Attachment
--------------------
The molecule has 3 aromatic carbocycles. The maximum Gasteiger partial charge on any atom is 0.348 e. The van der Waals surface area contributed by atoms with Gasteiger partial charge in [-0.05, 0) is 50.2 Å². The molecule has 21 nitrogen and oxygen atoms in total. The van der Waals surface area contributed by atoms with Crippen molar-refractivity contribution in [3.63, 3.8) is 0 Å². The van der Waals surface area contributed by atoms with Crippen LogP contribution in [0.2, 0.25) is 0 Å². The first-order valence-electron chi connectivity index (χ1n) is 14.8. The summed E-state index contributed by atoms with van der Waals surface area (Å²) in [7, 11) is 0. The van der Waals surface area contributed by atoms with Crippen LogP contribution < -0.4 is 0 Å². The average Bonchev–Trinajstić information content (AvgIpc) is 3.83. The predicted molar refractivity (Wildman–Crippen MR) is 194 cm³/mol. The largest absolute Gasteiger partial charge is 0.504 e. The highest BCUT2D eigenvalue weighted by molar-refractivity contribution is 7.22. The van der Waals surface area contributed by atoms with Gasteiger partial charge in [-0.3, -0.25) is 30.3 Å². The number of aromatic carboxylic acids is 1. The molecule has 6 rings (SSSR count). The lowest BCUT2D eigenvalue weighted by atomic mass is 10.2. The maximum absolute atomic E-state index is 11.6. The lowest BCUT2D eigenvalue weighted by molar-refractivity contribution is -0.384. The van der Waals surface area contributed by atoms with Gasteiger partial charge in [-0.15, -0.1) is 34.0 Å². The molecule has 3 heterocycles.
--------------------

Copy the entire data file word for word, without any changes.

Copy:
The molecule has 3 aromatic carbocycles. The maximum Gasteiger partial charge on any atom is 0.348 e. The van der Waals surface area contributed by atoms with Gasteiger partial charge in [-0.05, 0) is 50.2 Å². The molecule has 21 nitrogen and oxygen atoms in total. The van der Waals surface area contributed by atoms with Crippen molar-refractivity contribution in [3.63, 3.8) is 0 Å². The van der Waals surface area contributed by atoms with Crippen LogP contribution in [0.2, 0.25) is 0 Å². The first-order valence-electron chi connectivity index (χ1n) is 14.8. The summed E-state index contributed by atoms with van der Waals surface area (Å²) in [7, 11) is 0. The van der Waals surface area contributed by atoms with Crippen LogP contribution < -0.4 is 0 Å². The average Bonchev–Trinajstić information content (AvgIpc) is 3.83. The predicted molar refractivity (Wildman–Crippen MR) is 194 cm³/mol. The largest absolute Gasteiger partial charge is 0.504 e. The highest BCUT2D eigenvalue weighted by molar-refractivity contribution is 7.22. The van der Waals surface area contributed by atoms with Gasteiger partial charge in [-0.3, -0.25) is 30.3 Å². The number of aromatic carboxylic acids is 1. The molecule has 6 rings (SSSR count). The lowest BCUT2D eigenvalue weighted by atomic mass is 10.2. The maximum absolute atomic E-state index is 11.6. The lowest BCUT2D eigenvalue weighted by molar-refractivity contribution is -0.384. The van der Waals surface area contributed by atoms with Gasteiger partial charge in [-0.15, -0.1) is 34.0 Å². The molecule has 3 heterocycles.